business news in context, analysis with attitude

On the subject of A&P’s divesting of underperforming US assets and its profitable Canadian stores, MNB user Steve Sullivan wrote:

I'm an older person who grew up going to "the market" with my grandmother to get Ann Parker baked goods and can still remember that smell of fresh ground Eight O'clock coffee (yeah, that was longgg before Starbucks). That market was, of course, an A&P. My question is, why would they sell off the only part that is working and where they might be able to see some growth (their Canadian stores) and survive the onslaught of that outfit from Arkansas? Or is it that the US stores would not generate enough capital by their sale? I'd hate to see A&P leave the US but would really hate to see the total demise of the old grand dame.

What this email made us think about is the fact that so few supermarkets take advantage of the fact that their shoppers think of them as “my store” – they feel proprietary about the place where they buy their food, for better and for worse.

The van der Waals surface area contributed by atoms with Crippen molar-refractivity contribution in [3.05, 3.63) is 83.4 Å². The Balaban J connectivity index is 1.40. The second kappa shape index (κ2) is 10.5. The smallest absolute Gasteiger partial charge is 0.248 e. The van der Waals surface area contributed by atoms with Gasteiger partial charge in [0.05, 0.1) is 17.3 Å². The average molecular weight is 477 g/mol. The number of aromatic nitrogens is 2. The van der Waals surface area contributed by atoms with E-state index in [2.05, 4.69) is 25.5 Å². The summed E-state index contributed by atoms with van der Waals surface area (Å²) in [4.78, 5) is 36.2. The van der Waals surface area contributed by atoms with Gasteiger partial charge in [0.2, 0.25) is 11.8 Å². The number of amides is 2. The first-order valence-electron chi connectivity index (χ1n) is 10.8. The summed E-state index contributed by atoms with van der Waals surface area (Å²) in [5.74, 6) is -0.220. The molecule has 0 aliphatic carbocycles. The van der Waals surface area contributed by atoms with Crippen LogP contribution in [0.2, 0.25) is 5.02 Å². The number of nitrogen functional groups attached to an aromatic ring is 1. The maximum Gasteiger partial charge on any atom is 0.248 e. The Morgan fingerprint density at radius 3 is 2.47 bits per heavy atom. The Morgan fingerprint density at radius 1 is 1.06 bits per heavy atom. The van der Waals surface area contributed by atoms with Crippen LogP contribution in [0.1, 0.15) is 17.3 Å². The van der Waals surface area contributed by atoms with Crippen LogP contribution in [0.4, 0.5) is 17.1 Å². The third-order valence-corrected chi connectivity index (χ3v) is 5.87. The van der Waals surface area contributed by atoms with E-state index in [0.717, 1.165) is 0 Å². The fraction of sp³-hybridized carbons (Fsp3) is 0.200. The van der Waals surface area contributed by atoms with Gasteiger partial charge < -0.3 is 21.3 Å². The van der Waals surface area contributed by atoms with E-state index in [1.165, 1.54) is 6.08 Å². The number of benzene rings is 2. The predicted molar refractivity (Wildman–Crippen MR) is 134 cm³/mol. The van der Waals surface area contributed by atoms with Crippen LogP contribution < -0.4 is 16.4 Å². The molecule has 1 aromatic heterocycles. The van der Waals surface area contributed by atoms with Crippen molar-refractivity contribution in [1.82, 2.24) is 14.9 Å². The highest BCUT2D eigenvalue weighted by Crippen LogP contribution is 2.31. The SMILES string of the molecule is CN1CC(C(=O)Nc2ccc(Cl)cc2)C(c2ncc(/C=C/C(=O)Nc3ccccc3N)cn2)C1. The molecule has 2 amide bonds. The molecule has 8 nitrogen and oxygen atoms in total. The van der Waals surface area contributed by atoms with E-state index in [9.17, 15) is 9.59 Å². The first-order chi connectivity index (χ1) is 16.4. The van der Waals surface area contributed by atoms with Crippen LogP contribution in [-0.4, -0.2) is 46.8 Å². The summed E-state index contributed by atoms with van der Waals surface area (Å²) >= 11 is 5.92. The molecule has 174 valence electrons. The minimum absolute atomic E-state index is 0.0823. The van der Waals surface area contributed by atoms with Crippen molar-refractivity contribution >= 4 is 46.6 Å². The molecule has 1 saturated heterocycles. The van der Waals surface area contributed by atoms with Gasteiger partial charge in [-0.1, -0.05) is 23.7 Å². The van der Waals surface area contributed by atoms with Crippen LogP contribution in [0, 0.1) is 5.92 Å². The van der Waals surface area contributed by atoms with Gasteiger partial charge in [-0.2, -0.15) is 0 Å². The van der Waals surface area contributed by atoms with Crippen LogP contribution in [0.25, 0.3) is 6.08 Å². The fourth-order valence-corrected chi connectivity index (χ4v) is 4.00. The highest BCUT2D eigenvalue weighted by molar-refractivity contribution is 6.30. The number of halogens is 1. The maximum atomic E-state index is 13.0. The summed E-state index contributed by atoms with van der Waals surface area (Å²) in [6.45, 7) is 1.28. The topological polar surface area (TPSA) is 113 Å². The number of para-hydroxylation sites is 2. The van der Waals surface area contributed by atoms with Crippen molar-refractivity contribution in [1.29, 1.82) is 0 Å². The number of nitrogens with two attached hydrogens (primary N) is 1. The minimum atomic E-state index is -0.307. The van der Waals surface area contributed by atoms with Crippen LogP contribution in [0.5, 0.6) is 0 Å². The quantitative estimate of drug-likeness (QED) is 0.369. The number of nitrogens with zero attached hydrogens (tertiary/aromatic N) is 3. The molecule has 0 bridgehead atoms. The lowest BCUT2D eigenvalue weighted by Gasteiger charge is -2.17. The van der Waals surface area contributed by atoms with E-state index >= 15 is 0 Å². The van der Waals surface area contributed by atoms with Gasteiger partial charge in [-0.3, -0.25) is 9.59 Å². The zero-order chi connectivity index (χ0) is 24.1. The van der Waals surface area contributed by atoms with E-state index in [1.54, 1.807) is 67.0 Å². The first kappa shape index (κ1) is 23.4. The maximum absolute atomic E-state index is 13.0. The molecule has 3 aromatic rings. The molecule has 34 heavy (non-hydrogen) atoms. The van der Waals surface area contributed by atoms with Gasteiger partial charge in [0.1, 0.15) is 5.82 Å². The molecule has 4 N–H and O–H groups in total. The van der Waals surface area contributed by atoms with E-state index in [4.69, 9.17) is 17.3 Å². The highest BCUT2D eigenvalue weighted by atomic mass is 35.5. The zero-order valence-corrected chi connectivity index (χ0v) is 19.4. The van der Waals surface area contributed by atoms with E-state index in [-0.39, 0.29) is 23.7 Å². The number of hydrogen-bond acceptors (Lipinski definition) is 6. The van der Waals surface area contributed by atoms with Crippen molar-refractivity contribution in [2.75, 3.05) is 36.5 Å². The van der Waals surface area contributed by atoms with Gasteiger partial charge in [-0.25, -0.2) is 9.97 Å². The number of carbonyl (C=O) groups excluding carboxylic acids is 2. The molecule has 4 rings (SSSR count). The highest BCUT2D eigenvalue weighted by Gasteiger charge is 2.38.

We had an email on MNB yesterday from Glen Terbeek, talking about how the mergers of the industry’s various exchanges could lead to a truly frictionless marketplace – ten years later than it should have. To which MNB user Jim Swoboda responded:

I echo Glen's comments. In our ECR day, this was talked about, designed, kind of developed, etc, etc. The only obstacle was our never-ending need to compete. Thus, several options were born to do the same thing and as an industry, we were forced to wait while they duked it out, muddied the water and caused most who would benefit the most, to wait and see how it shook out so they would not invest in the wrong one.

Now, we are where we should have been as Glen states, "10 years ago..."

Someday we might just figure out this lesson and not be doomed to repeat it.

On the subject of the Giant-Stop & Shop merger of operations, one MNB user wrote:

I recall 15-20 years ago Giant, both in Landover and Carlisle, was a vibrant company with extremely high employee morale. They owned the Baltimore-Washington markets. It was almost a "Wegmans" type mentality.

Now when I visit the stores the employees have an "A&P" attitude towards work and their company. Wegmans and Wal-Mart are humiliating them. While they still have a leading market share, they know they are licked. Ahold reminds me of greedy pirates. They put so much gold in their ship that its now sinking and they have to toss it overboard.
KC's View: